Wrestling With My Family


Chilling in the squared circle.

(2019) Sports Biography (MGM/United ArtistsFlorence Pugh, Vince Vaughn, Dwayne Johnson, Lena Headey, Nick Frost, Jack Lowden, Kimberly Matula, Stephen Merchant, Chloe Csengery, Aqueela Zoll, Paul Wight, Eli Jane, Julia Davis, Stephen Farrelly, Hannah Rae, Theia Trinidad, Helena Holmes, Josh Myers, Thomas Whilley, Tori Ross, John Cena, Ellie Gonsalves. Directed by Stephen Merchant

 

When I first saw the trailers for this film, I thought it looked like a glorified recruitment video for the WWE – and it is. What I didn’t expect was that the movie would be as funny as it was and have the heart that it did. Then, I noticed that it was directed by Stephen Merchant, one of the co-creators of the original British The Office.

Based on the true story of the WWE wrestler Paige (real name: Saraya-Jade Bevis), it shows her formative years as a young wrestler (Pugh) in the family’s low-rent British wrestling promotion based in their home town of Norwich, the Mustard capital of England (we critics are required to know such things). She and her brother Zak (Lowden) have dreams of making it in the big leagues – World Wrestling Entertainment – and are encouraged by their ex-con turned grappler dad (Frost) and recovering ex-junkie mum (Headey).

When a WWE Scout (Vaughn) offers the two of them a try-out, it seems like their dreams will come true, but that’s quickly dashed when they offer a spot to Saraya – but not Zak. She’s loathe to go by herself but is eventually convinced to and she heads out to Orlando to the WWE training center there. Unsure whether she is living out her dream or her family’s, she struggles under the pressure but this is a movie after all, so you just know it’s going to end well.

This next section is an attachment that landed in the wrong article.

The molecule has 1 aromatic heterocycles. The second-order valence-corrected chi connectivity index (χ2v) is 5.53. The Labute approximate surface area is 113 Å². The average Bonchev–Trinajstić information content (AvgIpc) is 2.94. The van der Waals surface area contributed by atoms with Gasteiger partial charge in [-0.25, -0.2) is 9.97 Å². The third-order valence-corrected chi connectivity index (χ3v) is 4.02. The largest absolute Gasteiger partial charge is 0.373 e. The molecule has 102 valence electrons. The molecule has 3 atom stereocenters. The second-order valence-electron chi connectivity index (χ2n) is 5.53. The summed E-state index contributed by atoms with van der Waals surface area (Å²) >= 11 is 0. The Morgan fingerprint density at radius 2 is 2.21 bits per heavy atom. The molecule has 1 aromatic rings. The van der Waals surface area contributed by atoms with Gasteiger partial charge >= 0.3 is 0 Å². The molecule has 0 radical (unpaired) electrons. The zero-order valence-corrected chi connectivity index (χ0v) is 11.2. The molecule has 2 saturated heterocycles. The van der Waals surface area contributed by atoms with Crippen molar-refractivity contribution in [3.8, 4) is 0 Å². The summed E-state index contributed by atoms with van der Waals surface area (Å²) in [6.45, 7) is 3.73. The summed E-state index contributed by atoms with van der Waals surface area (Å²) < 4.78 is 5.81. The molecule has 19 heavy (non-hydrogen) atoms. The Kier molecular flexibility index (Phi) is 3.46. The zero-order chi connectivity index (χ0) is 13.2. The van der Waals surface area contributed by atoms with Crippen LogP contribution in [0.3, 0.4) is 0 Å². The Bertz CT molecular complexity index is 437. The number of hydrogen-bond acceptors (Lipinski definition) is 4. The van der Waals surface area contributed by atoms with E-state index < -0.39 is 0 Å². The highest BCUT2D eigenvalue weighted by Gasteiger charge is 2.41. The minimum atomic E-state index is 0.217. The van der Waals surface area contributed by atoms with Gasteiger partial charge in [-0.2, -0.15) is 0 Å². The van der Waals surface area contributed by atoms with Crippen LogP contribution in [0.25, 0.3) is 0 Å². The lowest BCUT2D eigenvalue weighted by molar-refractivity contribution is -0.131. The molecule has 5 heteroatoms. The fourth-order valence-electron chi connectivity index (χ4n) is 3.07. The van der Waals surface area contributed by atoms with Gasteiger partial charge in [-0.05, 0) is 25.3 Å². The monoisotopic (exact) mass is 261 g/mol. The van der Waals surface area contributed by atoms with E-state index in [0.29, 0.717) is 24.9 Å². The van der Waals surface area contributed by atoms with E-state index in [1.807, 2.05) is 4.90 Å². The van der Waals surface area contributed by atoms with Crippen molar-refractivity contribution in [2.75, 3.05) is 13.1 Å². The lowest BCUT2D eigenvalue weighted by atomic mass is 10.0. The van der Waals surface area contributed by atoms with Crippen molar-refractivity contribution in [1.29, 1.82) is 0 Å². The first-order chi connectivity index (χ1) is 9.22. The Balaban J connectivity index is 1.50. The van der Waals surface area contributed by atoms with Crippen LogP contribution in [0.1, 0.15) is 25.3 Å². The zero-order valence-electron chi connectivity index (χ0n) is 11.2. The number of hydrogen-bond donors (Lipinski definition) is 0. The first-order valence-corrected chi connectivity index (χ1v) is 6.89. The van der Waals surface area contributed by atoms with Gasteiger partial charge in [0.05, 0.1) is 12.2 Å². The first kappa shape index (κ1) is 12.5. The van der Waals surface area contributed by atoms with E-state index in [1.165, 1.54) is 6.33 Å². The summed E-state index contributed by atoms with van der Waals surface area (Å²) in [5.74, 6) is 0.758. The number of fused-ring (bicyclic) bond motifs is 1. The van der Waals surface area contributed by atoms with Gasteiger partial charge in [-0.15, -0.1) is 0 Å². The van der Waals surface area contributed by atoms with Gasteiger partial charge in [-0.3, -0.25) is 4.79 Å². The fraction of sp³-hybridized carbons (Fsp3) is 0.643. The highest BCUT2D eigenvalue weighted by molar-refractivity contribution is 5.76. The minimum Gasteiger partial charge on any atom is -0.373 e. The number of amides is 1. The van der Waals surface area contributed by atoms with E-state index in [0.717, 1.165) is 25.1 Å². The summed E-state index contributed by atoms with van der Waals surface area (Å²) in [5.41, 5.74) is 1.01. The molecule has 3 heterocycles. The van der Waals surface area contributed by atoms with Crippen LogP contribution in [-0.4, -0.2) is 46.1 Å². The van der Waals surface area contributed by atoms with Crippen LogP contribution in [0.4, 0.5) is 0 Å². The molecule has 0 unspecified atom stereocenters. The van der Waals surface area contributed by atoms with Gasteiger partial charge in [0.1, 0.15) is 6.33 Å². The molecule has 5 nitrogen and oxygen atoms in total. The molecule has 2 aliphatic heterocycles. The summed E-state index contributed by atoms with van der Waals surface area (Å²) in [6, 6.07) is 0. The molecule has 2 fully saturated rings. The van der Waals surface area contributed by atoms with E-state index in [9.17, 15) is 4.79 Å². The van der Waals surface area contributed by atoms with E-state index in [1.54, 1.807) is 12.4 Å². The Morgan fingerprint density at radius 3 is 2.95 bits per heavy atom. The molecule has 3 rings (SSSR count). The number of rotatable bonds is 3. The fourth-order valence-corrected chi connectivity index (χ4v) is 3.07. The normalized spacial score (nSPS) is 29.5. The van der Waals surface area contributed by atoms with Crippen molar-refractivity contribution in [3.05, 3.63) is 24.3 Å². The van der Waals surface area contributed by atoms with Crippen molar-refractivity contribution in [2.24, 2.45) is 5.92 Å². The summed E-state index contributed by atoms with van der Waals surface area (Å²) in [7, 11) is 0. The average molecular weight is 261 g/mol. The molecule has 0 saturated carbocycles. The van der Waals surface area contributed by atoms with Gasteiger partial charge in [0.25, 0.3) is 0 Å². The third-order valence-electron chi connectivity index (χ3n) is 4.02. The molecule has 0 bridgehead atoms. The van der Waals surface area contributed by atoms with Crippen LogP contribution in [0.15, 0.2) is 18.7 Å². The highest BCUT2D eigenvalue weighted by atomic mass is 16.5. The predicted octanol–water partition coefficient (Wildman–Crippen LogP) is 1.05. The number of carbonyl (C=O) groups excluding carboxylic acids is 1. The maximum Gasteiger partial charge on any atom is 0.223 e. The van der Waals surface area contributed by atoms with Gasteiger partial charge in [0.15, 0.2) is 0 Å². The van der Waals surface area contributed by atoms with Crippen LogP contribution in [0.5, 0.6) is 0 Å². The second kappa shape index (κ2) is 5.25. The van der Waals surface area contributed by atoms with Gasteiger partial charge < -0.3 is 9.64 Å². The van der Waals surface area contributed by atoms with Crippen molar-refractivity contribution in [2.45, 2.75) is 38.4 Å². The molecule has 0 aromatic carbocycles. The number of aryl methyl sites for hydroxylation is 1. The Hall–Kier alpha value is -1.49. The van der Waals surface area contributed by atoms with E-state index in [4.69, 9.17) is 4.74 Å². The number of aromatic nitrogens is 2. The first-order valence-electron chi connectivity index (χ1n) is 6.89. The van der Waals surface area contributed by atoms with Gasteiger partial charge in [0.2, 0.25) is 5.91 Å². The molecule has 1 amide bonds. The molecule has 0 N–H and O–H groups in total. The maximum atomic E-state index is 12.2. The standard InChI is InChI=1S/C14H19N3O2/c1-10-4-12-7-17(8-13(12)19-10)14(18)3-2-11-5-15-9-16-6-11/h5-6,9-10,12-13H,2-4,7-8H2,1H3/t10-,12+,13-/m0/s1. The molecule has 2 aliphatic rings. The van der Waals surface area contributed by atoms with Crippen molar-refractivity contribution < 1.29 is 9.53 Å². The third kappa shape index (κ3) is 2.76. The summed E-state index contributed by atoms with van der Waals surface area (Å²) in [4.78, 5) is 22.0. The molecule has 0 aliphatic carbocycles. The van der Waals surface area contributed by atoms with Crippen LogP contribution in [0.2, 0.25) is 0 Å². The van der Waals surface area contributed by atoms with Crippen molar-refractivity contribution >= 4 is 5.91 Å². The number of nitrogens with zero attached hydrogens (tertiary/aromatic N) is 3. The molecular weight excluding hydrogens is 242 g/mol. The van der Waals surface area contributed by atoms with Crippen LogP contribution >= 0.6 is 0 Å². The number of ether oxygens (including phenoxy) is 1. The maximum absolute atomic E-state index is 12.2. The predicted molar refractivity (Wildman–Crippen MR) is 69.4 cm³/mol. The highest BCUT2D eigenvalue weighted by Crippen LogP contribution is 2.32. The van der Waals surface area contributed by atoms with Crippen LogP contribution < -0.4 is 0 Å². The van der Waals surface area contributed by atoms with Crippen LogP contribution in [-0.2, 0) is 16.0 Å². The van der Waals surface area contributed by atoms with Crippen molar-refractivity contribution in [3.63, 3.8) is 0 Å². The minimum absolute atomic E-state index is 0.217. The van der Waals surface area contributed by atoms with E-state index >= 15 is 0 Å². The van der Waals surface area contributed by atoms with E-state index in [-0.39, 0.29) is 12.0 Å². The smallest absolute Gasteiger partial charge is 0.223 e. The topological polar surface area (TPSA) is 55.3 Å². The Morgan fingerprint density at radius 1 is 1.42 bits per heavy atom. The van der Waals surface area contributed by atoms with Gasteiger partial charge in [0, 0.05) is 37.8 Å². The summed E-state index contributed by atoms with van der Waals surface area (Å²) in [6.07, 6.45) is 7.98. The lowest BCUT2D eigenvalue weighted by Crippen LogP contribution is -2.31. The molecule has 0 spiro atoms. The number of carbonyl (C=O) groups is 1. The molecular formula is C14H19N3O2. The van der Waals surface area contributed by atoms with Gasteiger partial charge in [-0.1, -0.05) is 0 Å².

Even armed with that foreknowledge, it’s surprising how much heart the movie has and that’s a tribute to the cast. Even Dwayne Johnson, the executive producer for the movie who recruited Merchant (who co-starred with him in The Tooth Fairy) to write and direct the film after seeing a documentary on Paige/Saraya in his hotel room while working in the UK, gets a little bit inspirational playing the Rock as an extension of himself. And, yes, the movie does seem to insinuate that if you work hard enough and have the “it” factor, you can come out of nowhere and become a WWE champion based on talent alone – which isn’t how it really works in anything, let alone professional wrestling – you still find yourself getting hit in all the feels. Yeah, it ignores the scripted nature of sports entertainment but nonetheless it will leave you with the warm fuzzies when it’s all over.

REASONS TO SEE: Pugh does a terrific job. Shows unexpected humor and heart.
REASONS TO AVOID: Probably won’t appeal to non-wrestling fans.
FAMILY VALUES: There is some crude language including sexual references, violence, and drug references.
TRIVIAL PURSUIT: The real Paige was forced to retire from the ring in 2018 due to a neck injury.